April 22, 2013 by Heidi
Title: One + One = Blue [Goodreads]
Author: MJ Auch [Website]
Standing: Stand alone.
Genre: Middle Grade; Contemporary
Published: April 30th, 2013 by Henry Holt
Format: Hardcover; 272 pages
Source: ARC from publisher
Twelve year-old Basil knows he’s special—he’s been associating numbers with colors since he was a kid. His gift (or curse) has turned him into somewhat of a loner, but his world begins to change when he meets Tenzie, the new girl in school who has similar freakisms. She, too, has synesthesia (a condition in which one type of stimulation evokes the sensation of another). At first, Basil is somewhat annoyed with Tenzie’s pushiness, but after Basil’s estranged mother returns, his life is turned upside down . . . and Tenzie may be the only person to help him put it back together again.
Once again, MJ Auch has written a thoughtful coming-of-age novel that explores friendship, family, and fitting in.
One + One = Blue was, for me, one of those unassuming titles that just happened to creep into my life at the perfect time. When I received it, I thought the cover and premise were cute, and that it’d be one of those nice little contemporary middle grade stories about friendship and bonding over your similar differences from the larger group. I’d probably think it was good, but it probably wouldn’t stick with me for any length of time because, really, it’s just another contemporary middle grade. But then, the day I happened to sit down to read One + One = Blue also happened to be a day that I was inwardly raging about bad parents who were a drain on their children’s lives, and several hours later I looked up having turned the last page, finding MJ Auch’s latest to be one of the most cathartic reading experiences I’d had in some time.
A blurb that is somewhat misleading, One + One = Blue appears to be a novel about children with synesthesia and the bond of friendship that is formed when you realize that someone shares your “freakism”. For me, it was hardly about friendship at all–it was more a book about family dynamics, and realizing that where one belongs does not always follow the most traditional sense of family. The kids involved, Basil and Tenzie, just happen to have synesthesia, a neurological condition in which senses get crossed resulting in a person’s ability to experience sounds in relation to movement, taste in relation to texture, or, in this case, color in relation to numbers. Synesthesia creates a bond between the two characters, a gift MJ Auch shares herself, highlighting a rare but fascinating and varied condition in a way that adds to the story but is recognizably not the story itself.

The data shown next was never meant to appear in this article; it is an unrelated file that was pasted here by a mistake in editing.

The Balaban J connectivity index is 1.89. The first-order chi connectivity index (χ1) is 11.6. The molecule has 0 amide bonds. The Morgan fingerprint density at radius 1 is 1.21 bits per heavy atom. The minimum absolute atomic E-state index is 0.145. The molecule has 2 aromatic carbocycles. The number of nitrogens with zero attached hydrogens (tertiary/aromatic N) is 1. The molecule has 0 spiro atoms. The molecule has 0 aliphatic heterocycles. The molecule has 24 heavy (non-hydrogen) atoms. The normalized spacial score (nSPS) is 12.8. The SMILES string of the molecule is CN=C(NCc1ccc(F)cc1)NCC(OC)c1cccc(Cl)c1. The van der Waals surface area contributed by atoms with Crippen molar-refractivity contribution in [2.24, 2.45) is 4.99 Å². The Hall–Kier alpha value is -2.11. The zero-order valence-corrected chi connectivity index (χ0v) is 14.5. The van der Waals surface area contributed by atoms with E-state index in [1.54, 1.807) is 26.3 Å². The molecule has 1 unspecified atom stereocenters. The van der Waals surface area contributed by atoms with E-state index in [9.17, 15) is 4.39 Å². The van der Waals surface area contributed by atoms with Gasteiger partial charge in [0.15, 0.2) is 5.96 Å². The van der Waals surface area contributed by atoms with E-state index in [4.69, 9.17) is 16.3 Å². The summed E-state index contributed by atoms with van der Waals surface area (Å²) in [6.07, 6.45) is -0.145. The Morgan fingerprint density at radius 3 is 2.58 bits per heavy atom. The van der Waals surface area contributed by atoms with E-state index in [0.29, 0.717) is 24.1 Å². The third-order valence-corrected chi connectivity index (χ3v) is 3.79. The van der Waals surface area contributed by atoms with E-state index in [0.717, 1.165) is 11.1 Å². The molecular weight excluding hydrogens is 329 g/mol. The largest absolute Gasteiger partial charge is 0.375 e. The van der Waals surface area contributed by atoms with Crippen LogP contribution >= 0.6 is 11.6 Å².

Basil is a deeply introverted young man whose best and only friend is his grandmother who has raised him since his mother abandoned him to seek success in Hollywood years previously. When the new girl at school, Tenzie, barges her way into his life unasked and uninvited, Basil is torn between the joy of having a friend, and the strings that come with it. To me, Tenzie was never really a good friend to Basil. Raised as an only child in a family that is constantly moving, Tenzie feels as neglected and ignored at home as Basil does outside of his, and as a result she latches on to Basil and his home life firmly. She is a character so concerned with her own problems, that she shows little understanding or regard for Basil’s, pushing him into situations from her own perspective without considering his.